Boost User Engagement with Animated Video Previews

If you are building a video portal, an artist’s portfolio or any other showcase of films, from smartphone footage to news coverage to sports clips, you typically look for engaging thumbnails. Though you don’t have to stop there and can boost your video previews and click-through rate by showing more than a single still image of each video. This article highlights two approaches to grab your viewers’ attention.

The examples both use the FFmpeg library. You can install the command-line tool either via or your package manager, for example brew install ffmpeg on macOS. The video being used is the open-source Big Buck Bunny by the Blender Foundation.

Showing n seconds of the original video

If you want to trim your source file to a video snippet of a few seconds you have to modify the following FFmpeg command. It enables you to show your most appealing scene on hover, as soon as the video enters the viewport or in an endless loop. The one-liner is split into multiple lines to make explaining the different parts easy.

ffmpeg -i video.mp4 \
       -vf "trim='start=4\:31:duration=4',scale=320:-1,setpts=PTS-STARTPTS" -sws_flags gauss \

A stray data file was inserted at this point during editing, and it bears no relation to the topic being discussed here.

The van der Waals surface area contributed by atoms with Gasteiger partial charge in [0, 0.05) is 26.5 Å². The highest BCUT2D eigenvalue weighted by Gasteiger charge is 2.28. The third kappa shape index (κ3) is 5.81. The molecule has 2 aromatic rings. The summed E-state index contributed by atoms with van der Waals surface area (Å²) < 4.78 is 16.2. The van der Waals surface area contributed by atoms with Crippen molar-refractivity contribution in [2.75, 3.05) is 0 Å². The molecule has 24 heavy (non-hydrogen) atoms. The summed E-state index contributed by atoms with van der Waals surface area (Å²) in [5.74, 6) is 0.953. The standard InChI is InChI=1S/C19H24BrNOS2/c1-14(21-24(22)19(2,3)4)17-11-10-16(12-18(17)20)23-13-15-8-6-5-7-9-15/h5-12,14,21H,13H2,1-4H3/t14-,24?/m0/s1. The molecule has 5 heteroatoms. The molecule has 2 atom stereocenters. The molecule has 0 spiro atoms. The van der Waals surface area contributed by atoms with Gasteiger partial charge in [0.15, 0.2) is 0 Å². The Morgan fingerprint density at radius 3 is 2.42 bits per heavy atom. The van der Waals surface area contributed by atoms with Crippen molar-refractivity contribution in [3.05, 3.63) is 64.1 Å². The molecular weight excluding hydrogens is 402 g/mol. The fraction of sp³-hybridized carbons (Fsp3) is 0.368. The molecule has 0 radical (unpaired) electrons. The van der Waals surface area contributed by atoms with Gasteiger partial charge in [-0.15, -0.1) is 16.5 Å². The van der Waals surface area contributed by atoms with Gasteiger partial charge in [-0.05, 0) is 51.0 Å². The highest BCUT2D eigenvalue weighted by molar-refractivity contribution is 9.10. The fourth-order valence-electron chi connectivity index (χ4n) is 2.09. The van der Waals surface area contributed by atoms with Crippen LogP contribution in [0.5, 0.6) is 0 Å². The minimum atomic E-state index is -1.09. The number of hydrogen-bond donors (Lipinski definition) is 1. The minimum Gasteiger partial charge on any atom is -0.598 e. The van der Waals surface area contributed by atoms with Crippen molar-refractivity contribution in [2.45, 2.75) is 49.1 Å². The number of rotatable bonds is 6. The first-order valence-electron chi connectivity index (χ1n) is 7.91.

-vcodec libx264 -preset medium -crf 31  \
       -movflags +faststart \
       -an -y preview.mp4
  • -vf sets the filtergraph, which in this case consists of three operations, separated by commas.

    • trim='start=4\:31:duration=4' trims the video starting at 00:04:31 and ending at 00:04:35. The colon has to be escaped because colons separate parameters in the filtergraph syntax.

    • scale=320:-1 scales the video proportionally to a width of 320 pixels.

    • setpts=PTS-STARTPTS changes the presentation timestamp of all frames, so that the trimmed video starts at 00:04:31 of the original.

  • -sws_flags gauss sets the scaling algorithm to Gaussian.

  • -vcodec libx264 -preset medium -crf 31 tells FFmpeg to use the x264 encoder with medium encoding speed and a constant quality of 31. This is relatively low, resulting in a tiny file of 51.1 KB.

  • -movflags +faststart moves all metadata to the beginning of the file.

  • -an disables audio and -y overwrites the output file without asking.